00In their native form nanocarbon materials are insoluble in most common solvents, including water. This has been the biggest limitation in their use. A way has now been found around this problem. This is done by functionalization/ derivatization generating multiple polar carboxylic acid groups on their surface. This renders them water soluble and provides sites for attaching other functional groups and drugs. These functionalized soluble nanocarbon materials are now being tested for diverse applications-for delivering drugs within the body, as sensors and as diagnostic tools. Because of their inertness, they were previously assumed to be safe and soluble versions have now been shown to be safe for use in humans. This, however, needs to be clearly established. Though two Nobel prizes have been awarded to nanocarbon materials, these have not yet reached the market and time is now ripe for this to happen, especially to treat cancer, arthritis, Alzheimer’s and Parkinson’s disease. Soluble nanocarbon has much potential use in materials science-for making solar cells, nanolithography, nanodevices, as MRI contrasting agents and as theranostic (therapy + diagnostic) agents.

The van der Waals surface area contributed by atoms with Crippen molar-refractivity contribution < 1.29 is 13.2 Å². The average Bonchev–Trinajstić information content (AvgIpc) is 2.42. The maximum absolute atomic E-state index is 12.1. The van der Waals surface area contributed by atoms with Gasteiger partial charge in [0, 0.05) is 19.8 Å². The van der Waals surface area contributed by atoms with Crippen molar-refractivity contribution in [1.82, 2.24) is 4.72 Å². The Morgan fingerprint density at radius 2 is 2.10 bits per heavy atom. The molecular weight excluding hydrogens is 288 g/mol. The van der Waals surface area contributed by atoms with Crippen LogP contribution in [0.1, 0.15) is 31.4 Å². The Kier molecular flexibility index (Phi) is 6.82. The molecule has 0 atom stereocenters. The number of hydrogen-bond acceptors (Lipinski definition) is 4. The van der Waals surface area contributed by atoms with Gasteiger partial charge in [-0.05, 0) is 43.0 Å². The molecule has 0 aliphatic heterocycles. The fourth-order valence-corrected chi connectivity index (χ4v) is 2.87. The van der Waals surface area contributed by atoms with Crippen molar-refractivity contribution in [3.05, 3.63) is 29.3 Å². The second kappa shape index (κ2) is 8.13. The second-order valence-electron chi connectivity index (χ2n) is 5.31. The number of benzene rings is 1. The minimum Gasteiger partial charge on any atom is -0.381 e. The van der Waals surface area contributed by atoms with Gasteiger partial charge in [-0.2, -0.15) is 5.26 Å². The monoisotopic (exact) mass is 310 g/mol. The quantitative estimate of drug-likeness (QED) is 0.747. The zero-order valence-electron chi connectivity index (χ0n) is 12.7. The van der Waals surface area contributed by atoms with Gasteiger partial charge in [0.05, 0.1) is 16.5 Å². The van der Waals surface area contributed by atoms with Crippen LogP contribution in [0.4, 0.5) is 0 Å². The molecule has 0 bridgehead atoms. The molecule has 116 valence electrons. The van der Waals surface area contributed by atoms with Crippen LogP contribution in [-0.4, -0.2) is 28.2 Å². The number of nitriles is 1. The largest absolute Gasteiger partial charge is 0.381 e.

On being irradiated with a laser source, visible light is emitted from the fullerene which helps diagnose the cancer cell (Figure 1). On further exposure with an appropriate laser, the cancer cell pops off making a sound which can be recorded and amplified which constitutes photo-acoustic therapy. Shown below (Figure 2) is this phenomenon in mice before and after exposure to laser for treatment of cancer.
Water soluble nanocarbon materials: a panacea for all? Current Science (2018), 114 (9), 1846-1850; doi: 10.18520/cs/v114/109/1846-1850.
Figure 1: Visible light emission from a soluble fullerene on irradiation with a laser source (Ref. Chen, Z. et al. Theranostics (2012), 2, 238-250).